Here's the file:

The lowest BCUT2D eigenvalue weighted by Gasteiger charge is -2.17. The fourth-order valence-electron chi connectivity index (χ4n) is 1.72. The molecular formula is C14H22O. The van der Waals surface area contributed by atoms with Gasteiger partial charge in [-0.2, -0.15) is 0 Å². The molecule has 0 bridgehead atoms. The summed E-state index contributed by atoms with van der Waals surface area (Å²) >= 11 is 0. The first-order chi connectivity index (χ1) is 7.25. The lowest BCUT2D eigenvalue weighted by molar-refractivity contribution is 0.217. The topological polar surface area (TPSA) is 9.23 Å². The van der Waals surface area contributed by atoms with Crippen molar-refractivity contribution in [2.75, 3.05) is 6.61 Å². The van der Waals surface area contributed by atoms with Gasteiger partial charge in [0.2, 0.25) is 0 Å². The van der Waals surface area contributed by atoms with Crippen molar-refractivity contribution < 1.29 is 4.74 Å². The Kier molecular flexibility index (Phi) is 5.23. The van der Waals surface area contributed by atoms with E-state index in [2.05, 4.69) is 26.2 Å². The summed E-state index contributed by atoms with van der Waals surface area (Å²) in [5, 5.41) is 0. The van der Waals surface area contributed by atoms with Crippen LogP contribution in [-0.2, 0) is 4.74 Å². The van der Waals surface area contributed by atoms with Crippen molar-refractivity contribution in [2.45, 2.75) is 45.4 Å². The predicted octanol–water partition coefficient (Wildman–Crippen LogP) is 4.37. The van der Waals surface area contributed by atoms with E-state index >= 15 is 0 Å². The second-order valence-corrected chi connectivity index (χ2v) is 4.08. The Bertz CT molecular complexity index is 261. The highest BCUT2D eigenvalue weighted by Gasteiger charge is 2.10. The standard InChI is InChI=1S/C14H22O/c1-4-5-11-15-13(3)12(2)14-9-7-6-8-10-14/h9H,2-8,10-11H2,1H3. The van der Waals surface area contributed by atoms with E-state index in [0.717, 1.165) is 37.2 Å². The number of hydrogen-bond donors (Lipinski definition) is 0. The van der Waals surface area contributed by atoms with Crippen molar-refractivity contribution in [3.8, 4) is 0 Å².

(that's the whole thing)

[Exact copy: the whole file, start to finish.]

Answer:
The lowest BCUT2D eigenvalue weighted by Gasteiger charge is -2.17. The fourth-order valence-electron chi connectivity index (χ4n) is 1.72. The molecular formula is C14H22O. The van der Waals surface area contributed by atoms with Gasteiger partial charge in [-0.2, -0.15) is 0 Å². The molecule has 0 bridgehead atoms. The summed E-state index contributed by atoms with van der Waals surface area (Å²) >= 11 is 0. The first-order chi connectivity index (χ1) is 7.25. The lowest BCUT2D eigenvalue weighted by molar-refractivity contribution is 0.217. The topological polar surface area (TPSA) is 9.23 Å². The van der Waals surface area contributed by atoms with Crippen molar-refractivity contribution in [2.75, 3.05) is 6.61 Å². The van der Waals surface area contributed by atoms with Gasteiger partial charge in [0.2, 0.25) is 0 Å². The van der Waals surface area contributed by atoms with Crippen molar-refractivity contribution < 1.29 is 4.74 Å². The Kier molecular flexibility index (Phi) is 5.23. The van der Waals surface area contributed by atoms with E-state index in [2.05, 4.69) is 26.2 Å². The summed E-state index contributed by atoms with van der Waals surface area (Å²) in [5, 5.41) is 0. The van der Waals surface area contributed by atoms with Crippen LogP contribution in [-0.2, 0) is 4.74 Å². The van der Waals surface area contributed by atoms with Crippen molar-refractivity contribution in [2.45, 2.75) is 45.4 Å². The predicted octanol–water partition coefficient (Wildman–Crippen LogP) is 4.37. The van der Waals surface area contributed by atoms with E-state index >= 15 is 0 Å². The second-order valence-corrected chi connectivity index (χ2v) is 4.08. The Bertz CT molecular complexity index is 261. The highest BCUT2D eigenvalue weighted by Gasteiger charge is 2.10. The standard InChI is InChI=1S/C14H22O/c1-4-5-11-15-13(3)12(2)14-9-7-6-8-10-14/h9H,2-8,10-11H2,1H3. The van der Waals surface area contributed by atoms with E-state index in [0.717, 1.165) is 37.2 Å². The number of hydrogen-bond donors (Lipinski definition) is 0. The van der Waals surface area contributed by atoms with Crippen molar-refractivity contribution in [3.8, 4) is 0 Å².